Dell XPS 13 Review: A Slim, Sturdy Performer for Anyone with MacBook Envy
One of my long-time laptop favorites evolves just enough to keep up with the times.
Updated Oct. 14, 2022 4:00 a.m. PT
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Dan AckermanEditorial Director / Computers and Gaming
Dan Ackerman leads CNET's coverage of computers and gaming hardware. A New York native and former radio DJ, he's also a regular TV talking head and the author of "The Tetris Effect" (Hachette/PublicAffairs), a non-fiction gaming and business history book that has earned rave reviews from the New York Times, Fortune, LA Review of Books, and many other publications.
"Upends the standard Silicon Valley, Steve Jobs/Mark Zuckerberg technology-creation myth... the story shines." -- The New York Times
ExpertiseI've been testing and reviewing computer and gaming hardware for over 20 years, covering every console launch since the Dreamcast and every MacBook...ever.Credentials
Author of the award-winning, NY Times-reviewed nonfiction book The Tetris Effect; Longtime consumer technology expert for CBS Mornings
All-aluminum design gives it a polished, modern look
Excellent battery life
Good configurations are reasonably priced
Bye-bye audio jack
Lower-power chips hold back performance
Don't love the clicky touchpad
Dell's XPS 13 line does one big thing really well -- it's a slim, well-made Windows laptop that kinda gives you the look and feel of a MacBook Air, but running Windows rather than MacOS.
And for the past several years, it's filled exactly that niche. That's why it remains one of my favorite Windows laptops. Even better, it starts at $829, well less than even the older M1 MacBook Air, which is still a great laptop but is also two years old at this point. The newer M2 MacBook Air starts at $1,199 and goes up from there.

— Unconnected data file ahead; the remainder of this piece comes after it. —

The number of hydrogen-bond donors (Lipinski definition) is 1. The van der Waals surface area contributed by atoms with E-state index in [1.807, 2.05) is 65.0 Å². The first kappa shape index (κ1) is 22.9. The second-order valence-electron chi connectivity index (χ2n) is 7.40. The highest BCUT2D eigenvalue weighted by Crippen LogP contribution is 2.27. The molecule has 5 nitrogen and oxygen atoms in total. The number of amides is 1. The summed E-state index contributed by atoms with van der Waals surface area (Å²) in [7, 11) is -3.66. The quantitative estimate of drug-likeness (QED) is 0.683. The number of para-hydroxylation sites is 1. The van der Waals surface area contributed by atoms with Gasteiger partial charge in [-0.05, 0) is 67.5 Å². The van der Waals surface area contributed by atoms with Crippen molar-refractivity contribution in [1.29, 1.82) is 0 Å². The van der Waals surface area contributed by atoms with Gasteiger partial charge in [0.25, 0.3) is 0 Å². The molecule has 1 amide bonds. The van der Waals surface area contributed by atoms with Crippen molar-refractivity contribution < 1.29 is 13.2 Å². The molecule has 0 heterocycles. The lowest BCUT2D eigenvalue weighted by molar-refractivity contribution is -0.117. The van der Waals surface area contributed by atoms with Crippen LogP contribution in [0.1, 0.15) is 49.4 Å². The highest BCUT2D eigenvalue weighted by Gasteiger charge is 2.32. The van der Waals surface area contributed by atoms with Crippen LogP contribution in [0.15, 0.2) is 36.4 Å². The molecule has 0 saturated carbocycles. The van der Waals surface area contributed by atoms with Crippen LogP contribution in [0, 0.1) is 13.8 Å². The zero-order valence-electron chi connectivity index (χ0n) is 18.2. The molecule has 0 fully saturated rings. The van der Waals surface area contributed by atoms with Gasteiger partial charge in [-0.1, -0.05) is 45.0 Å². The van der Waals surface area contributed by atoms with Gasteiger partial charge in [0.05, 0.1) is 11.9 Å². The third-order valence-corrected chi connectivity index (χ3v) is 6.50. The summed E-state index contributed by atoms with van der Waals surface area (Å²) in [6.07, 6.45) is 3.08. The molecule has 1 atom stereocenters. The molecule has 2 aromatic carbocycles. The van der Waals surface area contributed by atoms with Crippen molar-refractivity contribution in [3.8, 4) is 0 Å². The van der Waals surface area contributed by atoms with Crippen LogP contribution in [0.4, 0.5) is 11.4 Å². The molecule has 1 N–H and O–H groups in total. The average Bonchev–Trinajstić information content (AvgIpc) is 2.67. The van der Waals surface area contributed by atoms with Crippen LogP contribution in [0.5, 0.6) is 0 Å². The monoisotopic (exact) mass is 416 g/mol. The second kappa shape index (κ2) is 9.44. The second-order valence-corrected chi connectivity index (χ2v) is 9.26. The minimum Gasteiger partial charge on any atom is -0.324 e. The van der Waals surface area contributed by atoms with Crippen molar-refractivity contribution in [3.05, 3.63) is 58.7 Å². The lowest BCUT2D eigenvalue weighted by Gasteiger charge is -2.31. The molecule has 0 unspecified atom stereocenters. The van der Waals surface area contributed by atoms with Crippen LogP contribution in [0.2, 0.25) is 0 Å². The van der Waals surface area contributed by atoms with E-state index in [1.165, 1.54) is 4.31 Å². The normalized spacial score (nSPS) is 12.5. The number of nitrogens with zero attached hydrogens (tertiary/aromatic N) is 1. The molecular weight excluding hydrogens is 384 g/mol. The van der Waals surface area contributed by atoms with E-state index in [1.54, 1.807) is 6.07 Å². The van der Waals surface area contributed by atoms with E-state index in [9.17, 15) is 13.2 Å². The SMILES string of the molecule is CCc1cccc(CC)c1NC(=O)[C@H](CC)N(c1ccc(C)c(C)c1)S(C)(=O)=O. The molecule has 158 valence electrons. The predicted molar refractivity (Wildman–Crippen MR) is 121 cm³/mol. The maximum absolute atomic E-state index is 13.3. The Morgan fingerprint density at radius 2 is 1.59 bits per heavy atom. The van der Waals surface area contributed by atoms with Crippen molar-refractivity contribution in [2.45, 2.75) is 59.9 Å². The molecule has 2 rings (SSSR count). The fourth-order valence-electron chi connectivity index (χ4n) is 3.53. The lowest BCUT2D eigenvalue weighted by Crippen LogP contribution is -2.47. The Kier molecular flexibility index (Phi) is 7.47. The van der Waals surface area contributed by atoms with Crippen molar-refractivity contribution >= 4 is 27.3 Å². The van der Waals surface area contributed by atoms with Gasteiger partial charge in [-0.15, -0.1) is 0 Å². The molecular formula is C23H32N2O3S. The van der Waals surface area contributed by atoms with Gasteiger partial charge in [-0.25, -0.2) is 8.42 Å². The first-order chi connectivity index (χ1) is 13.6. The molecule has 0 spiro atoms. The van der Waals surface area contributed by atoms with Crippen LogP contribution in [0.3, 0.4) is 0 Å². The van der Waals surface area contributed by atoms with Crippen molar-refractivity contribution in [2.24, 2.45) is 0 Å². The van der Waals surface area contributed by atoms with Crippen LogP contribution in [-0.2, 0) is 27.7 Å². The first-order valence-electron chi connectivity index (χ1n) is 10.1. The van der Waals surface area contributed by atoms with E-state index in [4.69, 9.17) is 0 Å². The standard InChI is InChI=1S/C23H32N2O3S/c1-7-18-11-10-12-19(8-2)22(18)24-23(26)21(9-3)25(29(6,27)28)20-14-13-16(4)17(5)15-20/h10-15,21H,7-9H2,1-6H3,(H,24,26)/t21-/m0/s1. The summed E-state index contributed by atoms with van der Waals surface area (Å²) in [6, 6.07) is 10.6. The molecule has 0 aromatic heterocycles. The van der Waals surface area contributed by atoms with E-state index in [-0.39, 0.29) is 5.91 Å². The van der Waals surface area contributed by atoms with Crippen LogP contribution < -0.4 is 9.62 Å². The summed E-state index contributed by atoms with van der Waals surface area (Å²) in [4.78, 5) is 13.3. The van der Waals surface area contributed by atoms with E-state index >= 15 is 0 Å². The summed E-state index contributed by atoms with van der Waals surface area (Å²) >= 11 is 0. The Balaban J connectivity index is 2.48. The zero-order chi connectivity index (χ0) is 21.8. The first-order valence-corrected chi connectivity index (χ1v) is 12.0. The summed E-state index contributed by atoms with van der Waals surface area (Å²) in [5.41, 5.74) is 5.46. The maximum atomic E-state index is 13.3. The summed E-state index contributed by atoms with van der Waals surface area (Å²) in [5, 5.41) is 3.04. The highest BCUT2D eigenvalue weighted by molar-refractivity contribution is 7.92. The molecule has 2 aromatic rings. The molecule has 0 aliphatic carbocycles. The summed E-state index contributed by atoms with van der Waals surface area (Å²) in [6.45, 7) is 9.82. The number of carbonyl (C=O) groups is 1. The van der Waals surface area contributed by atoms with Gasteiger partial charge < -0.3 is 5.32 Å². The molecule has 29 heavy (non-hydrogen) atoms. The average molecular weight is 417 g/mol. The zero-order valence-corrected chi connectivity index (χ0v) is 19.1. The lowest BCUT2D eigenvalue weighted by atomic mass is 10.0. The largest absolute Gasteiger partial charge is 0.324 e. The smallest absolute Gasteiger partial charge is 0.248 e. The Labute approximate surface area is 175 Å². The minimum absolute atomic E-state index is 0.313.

MacBook comparisons aside (although they are inevitable), the latest XPS 13 stands on its own as a great minimalist Windows laptop. It's reasonably thin (around 14mm), light (2.6 pounds) and has a good 13.4-inch full HD display. My spouse, no stranger to these things, saw the new XPS 13 and said, unsolicited, "That's very Apple-y. Good job, Dell."
Having covered this particular product line since its launch, I've seen it evolve away flaws like poor or poorly placed webcams. I went back to my review of the first XPS 13, from 2012, to refresh my memory, and found that the high points back then were a sharp design and a footprint slightly smaller than other 13-inch laptops (yes, like the MacBook Air). One of the big concerns was a lack of ports. That original $999 model had two USB-A ports (one USB 2.0 and one USB 3.0), plus DisplayPort and an audio output.